It has been a tough year for many in fixed income. According to financial information provider SNL Financial, total first-half FICC revenue has declined 9% year over year for both the European and the US banks.
Indeed, fixed-income revenues for the second quarter of this year declined versus Q2 2013 at all but a handful of leading banks.
| The stress tests are not a big trigger for supply – issuers need to be more focused on disclosure |
prior to release of the stress-test results
Barclays’ credit and macro business was down 16.59% in fee terms, Citi’s fixed-income markets business fees fell 12.45%, the FICC fee revenues of Goldman Sachs and Morgan Stanley were down 9.74% and 12.6% respectively. HSBC saw credit, rates and foreign-exchange fees fall by 9.79%, while fixed-income markets revenue at JPMorgan were down 14.62%.
It wasn’t all bad news. Fixed-income sales and trading revenue was up 13.6% at Credit Suisse, debt and other products scraped a 0.16% fee increase at Deutsche Bank and Société Générale (SG) saw FICC revenues rise 9.03%. UBS’s foreign exchange, rates and credit business was also up 8.84% year on year in fee terms.
FIG has historically been one of the biggest fee generators for many banks’ fixed-income businesses, but has struggled in the face of the myriad problems the sector has faced since 2007. It is no surprise, therefore, that many FIG teams are now intensely focused on an anticipated surge in AT1 issuance running to year-end.
AT1 deals are more lucrative than almost any other part of DCM and banks are scrabbling to secure their piece of the action. With $12 billion of supply now anticipated from two Chinese banks alone – Bank of China and ICBC – together with a €15 billion to €20 billion surge in supply after the publication of the European bank stress-tests results on October 24, there is plenty for the market to get its teeth into. Indeed, according to CreditSights further issuance potential for new style AT1 up until 2021 amounts to €200 billion.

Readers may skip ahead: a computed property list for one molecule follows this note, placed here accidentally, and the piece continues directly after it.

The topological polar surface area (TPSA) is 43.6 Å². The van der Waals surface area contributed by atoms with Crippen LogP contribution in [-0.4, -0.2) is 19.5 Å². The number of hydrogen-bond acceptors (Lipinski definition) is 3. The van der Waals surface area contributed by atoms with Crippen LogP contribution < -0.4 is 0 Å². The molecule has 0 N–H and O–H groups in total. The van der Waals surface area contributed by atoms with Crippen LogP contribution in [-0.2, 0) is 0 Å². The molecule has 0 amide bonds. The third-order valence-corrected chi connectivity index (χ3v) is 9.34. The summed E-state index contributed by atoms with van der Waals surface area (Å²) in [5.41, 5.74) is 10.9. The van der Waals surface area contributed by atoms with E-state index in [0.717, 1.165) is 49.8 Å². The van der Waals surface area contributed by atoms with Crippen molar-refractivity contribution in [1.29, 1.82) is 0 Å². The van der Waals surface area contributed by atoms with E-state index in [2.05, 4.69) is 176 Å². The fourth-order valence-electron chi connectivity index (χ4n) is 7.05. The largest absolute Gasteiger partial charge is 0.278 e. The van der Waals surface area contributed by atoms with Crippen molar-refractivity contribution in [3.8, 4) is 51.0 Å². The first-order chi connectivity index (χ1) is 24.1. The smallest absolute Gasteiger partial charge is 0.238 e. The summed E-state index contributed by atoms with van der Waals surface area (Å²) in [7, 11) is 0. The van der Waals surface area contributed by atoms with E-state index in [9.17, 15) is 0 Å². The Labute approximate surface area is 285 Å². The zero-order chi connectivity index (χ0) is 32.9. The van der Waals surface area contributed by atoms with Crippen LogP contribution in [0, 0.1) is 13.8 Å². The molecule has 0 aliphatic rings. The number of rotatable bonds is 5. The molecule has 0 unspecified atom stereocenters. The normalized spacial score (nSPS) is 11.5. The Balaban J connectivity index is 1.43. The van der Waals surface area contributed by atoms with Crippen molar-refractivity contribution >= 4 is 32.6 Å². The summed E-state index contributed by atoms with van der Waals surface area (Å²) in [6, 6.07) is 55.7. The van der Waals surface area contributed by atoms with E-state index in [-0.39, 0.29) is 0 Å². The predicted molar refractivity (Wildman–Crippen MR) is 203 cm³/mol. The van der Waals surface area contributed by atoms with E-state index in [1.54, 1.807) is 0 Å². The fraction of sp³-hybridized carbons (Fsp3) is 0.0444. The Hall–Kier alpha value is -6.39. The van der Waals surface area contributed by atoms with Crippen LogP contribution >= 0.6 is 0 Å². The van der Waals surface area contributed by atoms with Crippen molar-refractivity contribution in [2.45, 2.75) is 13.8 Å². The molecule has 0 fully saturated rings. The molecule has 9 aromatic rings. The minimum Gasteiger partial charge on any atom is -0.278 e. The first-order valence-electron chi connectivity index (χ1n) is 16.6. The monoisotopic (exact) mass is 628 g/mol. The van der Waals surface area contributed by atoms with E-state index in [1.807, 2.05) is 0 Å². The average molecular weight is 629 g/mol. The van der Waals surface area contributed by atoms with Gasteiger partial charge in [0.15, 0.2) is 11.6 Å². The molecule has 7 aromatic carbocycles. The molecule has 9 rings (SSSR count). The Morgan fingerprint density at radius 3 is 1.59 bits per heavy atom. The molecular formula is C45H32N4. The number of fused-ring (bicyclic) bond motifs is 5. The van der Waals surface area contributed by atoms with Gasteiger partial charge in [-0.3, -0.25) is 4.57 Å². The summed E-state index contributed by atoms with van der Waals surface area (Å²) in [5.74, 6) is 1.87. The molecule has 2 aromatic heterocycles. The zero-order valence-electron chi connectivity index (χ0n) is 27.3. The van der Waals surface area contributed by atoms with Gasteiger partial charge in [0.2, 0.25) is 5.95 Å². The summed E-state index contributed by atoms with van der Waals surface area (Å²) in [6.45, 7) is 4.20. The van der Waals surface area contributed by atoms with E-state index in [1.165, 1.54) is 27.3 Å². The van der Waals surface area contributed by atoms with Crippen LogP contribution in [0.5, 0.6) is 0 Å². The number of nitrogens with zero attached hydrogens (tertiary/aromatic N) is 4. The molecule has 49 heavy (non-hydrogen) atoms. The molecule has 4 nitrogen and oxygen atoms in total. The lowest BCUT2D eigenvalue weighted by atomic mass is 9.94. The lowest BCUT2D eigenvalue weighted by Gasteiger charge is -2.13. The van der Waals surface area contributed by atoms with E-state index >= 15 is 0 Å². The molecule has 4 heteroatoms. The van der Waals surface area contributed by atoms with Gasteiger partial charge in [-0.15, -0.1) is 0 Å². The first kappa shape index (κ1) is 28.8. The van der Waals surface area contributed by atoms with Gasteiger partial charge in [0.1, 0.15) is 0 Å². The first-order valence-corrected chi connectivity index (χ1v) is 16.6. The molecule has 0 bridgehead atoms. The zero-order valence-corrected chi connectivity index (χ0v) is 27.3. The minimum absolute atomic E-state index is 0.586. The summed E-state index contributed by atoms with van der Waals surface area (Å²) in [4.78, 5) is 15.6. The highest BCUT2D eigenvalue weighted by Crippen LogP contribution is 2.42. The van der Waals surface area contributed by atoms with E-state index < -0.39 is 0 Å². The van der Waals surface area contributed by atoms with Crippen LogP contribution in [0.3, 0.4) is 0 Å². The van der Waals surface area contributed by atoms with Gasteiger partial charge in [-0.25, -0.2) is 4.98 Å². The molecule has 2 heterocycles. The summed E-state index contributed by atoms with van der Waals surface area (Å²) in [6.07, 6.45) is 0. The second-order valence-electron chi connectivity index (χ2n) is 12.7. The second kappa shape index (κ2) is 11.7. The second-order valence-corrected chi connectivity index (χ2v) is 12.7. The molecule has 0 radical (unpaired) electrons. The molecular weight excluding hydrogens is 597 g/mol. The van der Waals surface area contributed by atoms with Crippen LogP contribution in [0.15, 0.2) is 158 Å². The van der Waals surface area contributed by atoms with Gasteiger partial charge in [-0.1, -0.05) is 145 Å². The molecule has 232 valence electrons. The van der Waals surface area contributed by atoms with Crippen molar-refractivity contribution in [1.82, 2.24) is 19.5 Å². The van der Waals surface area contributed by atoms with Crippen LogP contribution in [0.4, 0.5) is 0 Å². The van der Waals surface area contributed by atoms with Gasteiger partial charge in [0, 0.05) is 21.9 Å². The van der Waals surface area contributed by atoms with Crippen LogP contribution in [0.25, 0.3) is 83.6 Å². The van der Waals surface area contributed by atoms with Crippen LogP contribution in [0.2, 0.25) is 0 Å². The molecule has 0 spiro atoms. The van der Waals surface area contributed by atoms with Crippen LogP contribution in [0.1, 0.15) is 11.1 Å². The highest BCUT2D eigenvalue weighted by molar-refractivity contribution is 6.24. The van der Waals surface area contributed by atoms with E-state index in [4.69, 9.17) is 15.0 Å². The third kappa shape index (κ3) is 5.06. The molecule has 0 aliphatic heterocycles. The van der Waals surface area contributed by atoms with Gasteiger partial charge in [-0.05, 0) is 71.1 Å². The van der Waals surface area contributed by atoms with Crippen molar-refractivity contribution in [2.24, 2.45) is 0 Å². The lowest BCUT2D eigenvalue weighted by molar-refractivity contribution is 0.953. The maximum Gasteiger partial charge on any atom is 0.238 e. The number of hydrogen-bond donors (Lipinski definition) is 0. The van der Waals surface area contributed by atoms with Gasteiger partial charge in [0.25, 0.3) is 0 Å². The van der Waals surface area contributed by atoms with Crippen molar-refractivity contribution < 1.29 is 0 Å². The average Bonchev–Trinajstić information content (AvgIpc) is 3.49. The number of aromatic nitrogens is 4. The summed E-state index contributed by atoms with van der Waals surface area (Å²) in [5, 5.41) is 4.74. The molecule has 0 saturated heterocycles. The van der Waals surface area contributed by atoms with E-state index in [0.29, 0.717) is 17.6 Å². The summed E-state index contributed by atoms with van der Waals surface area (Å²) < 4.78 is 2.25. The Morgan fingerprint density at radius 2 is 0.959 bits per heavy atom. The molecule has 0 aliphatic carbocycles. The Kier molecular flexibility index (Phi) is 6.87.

However, matching these kind of flows with investor demand will be a tricky task.
“The big question in AT1 is how the market deals with supply,” says Jonathan Weinberger, head of capital markets engineering at SG CIB. “Buyers are being more cautious in the face of the supply for the rest of the year, but there will not be a qualitative change in the way that investors view these instruments.”
Alarm bells ringing
The reception afforded to Santander’s €1.5 billion perpetual non-call seven AT1 trade in early September set some alarm bells ringing among underwriters: the deal attracted an order book of just €3.75 billion compared with €17 billion for the Spanish bank’s inaugural trade in March. Offering 6.25%, it also struggled in the aftermarket.
Nerves were restored, however, after two successful debut deals later in the month from solid investment grade issuers – HSBC and Nordea. HSBC’s triple-B rated issue was split between $3.75 billion in non-call five (5.625%) and non-call 10 (6.375%) notes and a €1.5 billion 5.25% non-call eight tranche. It attracted an order book of more than $30 billion.
Nordea’s $1 billion perpetual non-call five tranche the following week offered 5.5% while a $500 million perpetual non-call 10 tranche offered 6.125%. The deal attracted a $10 billion order book.
This suggests both a flight to quality among investors and that anticipated supply is giving investors the luxury of sitting on their hands. HSBC has indicated it expects to issue $20 billion AT1. The order books for both it and Nordea’s bonds might also suggest that investment-grade deals will attract a new buyer base for AT1.
|There is no doubt that there is sufficient liquidity in the AT1 investor base – any questions over this have been laid to rest|